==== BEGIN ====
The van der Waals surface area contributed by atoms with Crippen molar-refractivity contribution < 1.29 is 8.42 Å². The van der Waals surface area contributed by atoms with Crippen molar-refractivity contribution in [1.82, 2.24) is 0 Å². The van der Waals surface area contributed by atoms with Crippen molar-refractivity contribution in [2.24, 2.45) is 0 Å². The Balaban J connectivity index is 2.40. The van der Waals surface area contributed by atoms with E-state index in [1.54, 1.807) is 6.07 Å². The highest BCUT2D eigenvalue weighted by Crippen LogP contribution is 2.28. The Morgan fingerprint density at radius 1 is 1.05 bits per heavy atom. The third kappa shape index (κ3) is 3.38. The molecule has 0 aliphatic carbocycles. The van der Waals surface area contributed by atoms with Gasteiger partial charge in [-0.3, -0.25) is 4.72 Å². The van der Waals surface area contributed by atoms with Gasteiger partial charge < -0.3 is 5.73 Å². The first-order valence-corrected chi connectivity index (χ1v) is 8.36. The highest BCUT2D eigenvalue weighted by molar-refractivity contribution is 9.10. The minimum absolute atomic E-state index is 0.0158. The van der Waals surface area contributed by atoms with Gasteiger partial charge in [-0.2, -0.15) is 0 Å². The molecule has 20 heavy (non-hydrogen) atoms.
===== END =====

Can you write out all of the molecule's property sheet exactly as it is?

The van der Waals surface area contributed by atoms with Crippen molar-refractivity contribution < 1.29 is 8.42 Å². The van der Waals surface area contributed by atoms with Crippen molar-refractivity contribution in [1.82, 2.24) is 0 Å². The van der Waals surface area contributed by atoms with Crippen molar-refractivity contribution in [2.24, 2.45) is 0 Å². The Balaban J connectivity index is 2.40. The van der Waals surface area contributed by atoms with E-state index in [1.54, 1.807) is 6.07 Å². The highest BCUT2D eigenvalue weighted by Crippen LogP contribution is 2.28. The Morgan fingerprint density at radius 1 is 1.05 bits per heavy atom. The third kappa shape index (κ3) is 3.38. The molecule has 0 aliphatic carbocycles. The van der Waals surface area contributed by atoms with Gasteiger partial charge in [-0.3, -0.25) is 4.72 Å². The van der Waals surface area contributed by atoms with Gasteiger partial charge < -0.3 is 5.73 Å². The first-order valence-corrected chi connectivity index (χ1v) is 8.36. The highest BCUT2D eigenvalue weighted by molar-refractivity contribution is 9.10. The minimum absolute atomic E-state index is 0.0158. The van der Waals surface area contributed by atoms with Gasteiger partial charge in [-0.2, -0.15) is 0 Å². The molecule has 20 heavy (non-hydrogen) atoms.